Saturday we came together.  Hugging, kissing, crying, laughing;  lingering in the soft glow of re-connecting.

We have become a frenetic culture.    My sincere hope  is that you will be able to set aside some precious time for reunion with those you love.

 

Work

It was not my intention to follow ‘Burnout’ with ‘Work’ until the flowers came.

I am very blessed.  I love what I do!  When I stop and think about ‘Insights’, how it has grown, the many people that have been guided and supported;  finding their center, their truth, their authentic selves, I am in awe.

I am in awe of the power of the Holy Spirit.  I am in awe of the heart and courage of my clients.  I am in awe of the resilience of the human spirit.  I am in awe of the process of transformation.

Like all work it has difficult and sometimes very challenging moments.  Yet the rewards, tangible and intangible, are profound.

Saturday I received the biggest bouquet of flowers ever.  Five gorgeous sunflowers, lots of fresh greenery, the most beautiful dark purple straw flowers and little purple lavender orbs ( a flower I am unfamiliar with);  fresh and crisp and colorfully stunning.  Created by an artist, wrapped in purple and lavender floral paper and tied with bright yellow ribbon.

The flowers were from a client.   Her message humbled me greatly.  It put me squarely in the presence of  everything noted above.

I love my work.  But it would be a vacuous effort without the sentient beings that are my clients.  From the depths of my soul, I thank you  all.

Burnout

I know better than to work seven days a week.  I know better than to ignore the behaviors and boundaries that prevent me from experiencing burnout.  I also know that it is an easy thing for me to slip into a rut.  And slip I did.

I know better.  I did a research project in college on burnout in the helping professions.  Presented before a large group that included educators,  counselors, care-givers, nurses and students,  the impact was far more than I expected.  People crowded around me post-presentation;  some asking questions, most just wanting more…more understanding of what they were experiencing.

Fortunately,  I knew what was happening to me.  I also recognized how big a part my computer, email, phone and cell phone were playing in fostering my burnout.   So, I planned a three day respite.  Three days off from work, from email, from the computer, from my phone and cell phone.  However, I also made a list of all the around-the-house work and cleaning projects I was going to do during my mini-vacation.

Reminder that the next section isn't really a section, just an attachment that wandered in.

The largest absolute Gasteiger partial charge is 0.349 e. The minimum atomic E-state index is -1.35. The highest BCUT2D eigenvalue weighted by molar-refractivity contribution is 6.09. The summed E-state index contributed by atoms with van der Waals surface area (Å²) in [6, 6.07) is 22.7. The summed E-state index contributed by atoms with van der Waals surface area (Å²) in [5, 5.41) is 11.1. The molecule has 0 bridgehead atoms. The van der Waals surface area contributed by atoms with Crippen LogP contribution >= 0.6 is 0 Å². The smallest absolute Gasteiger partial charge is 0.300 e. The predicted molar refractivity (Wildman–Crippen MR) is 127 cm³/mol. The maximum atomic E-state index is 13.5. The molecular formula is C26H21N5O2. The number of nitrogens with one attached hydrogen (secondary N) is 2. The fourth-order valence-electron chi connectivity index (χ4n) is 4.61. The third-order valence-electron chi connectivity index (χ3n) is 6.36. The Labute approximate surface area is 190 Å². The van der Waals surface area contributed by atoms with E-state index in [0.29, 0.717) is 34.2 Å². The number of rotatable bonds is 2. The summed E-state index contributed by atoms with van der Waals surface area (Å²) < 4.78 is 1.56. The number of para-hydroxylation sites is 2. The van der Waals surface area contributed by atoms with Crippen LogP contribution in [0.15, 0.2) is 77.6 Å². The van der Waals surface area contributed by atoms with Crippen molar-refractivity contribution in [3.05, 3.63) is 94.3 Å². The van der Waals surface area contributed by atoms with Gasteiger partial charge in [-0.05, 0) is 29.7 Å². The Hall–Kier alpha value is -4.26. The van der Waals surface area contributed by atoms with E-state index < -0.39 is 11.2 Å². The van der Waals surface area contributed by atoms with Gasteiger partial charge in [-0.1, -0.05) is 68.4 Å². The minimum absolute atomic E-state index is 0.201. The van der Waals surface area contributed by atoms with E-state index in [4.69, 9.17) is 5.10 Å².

I know better!  The morning of my first free day,  I did not want to move.  I was unwilling to even look at the ‘to do’ list I had created.   I was just as unwilling to entertain my inner critic taunting my inactivity.  I breathed.  I prayed.  I meditated.  I rested.

I spent the rest of my time out, doing things that I wanted to do.  Doing things that refreshed and invigorated me; that engaged my verve.  It was wonderful!

Of course, the task ahead of me is staying true to time outs that energize and connect me to vigorous, abundant  living and ward off burnout.

 

 

Adornment

A friend who loves  jewelry and works in the industry recently remarked, “Everyone should adorn themselves with beauty.”   Her statement got me to thinking about adornment.

Defined, adornment is something that beautifies, enhances status, symbolizes affiliation and displays wealth.  I easily imagine early humans adorning themselves with colored mud, plant juices, bones and feathers.

With the ability to smelt metals, cut and polish gemstones,  came a new era of adorning.  Many cultures kept their great wealth in the form of jewelry,  and  resplendent collections survive today.  However, until mass production,  wearing jewelry was reserved for those who could afford such indulgences.

Clever marketing  created a demand for wedding and engagement rings.    Jackie O.  legitimized wearing costume jewelry and it’s popularity quickly became a major feature in making bejeweled  adornment available to the masses.

Modern human’s wear adornments reflecting a range of social, religious, cultural and economic situations.  From medals of victory and honor to the accoutrement of punk and bling, most of us put our adornments on for personal enjoyment and public display.

I am inspired to get out of my rut, dig into my Jewelry Box and adorn myself with some lovely pieces that have not seen the light of day for  some time.  Won’t you join me?

 

 

Flarmies

Flarmies, bat wings, arm charms, chicken flaps, and bingo wings are all descriptive terms for saggy upper arms.  I was born with them.  You may have been too.

In an age of svelte, trim, toned,  lasered and tucked everything,  flarmies aren’t a desirable body part.  Neither are saddle-bags, muffin tops, thunder thighs, love handles, middle-aged spread, spare tires and turkey necks.

American’s earnestly pursue staying young, being thin and getting rich.  But alas, aging,  diets loaded with sugar and fat, and a rapidly disappearing middle-class, all put challenging blockades in the path of such dreams.  But back to flarmies.

I kinda knew all along that they were in my future because my wonderful Grandmother had them.  She was a very active woman and never allowed her weight to exceed 120 lbs.  And she had awesome flarmies!  Mom had them too,  in spite of regular workouts with hand-held weights.

I actually prefer  bat wings to flarmies.  I can envision myself base jumping or hang-gliding with no need for special equipment ’cause I have built in bat wings.  I confess I have never tried them out.  (Perhaps mine are  really  chicken flaps.).

There are a plethora of remedies for this condition including  surgical procedures; I assume as a last resort.  However, I find acceptance as good a solution as any.  It does not cost hundreds or even thousands of dollars and it is painless.

Now I am not one to flaunt my flarmies,  and like Batman, I prefer to be discrete about my bat wings.  But I have them and they are part of  my arm charm.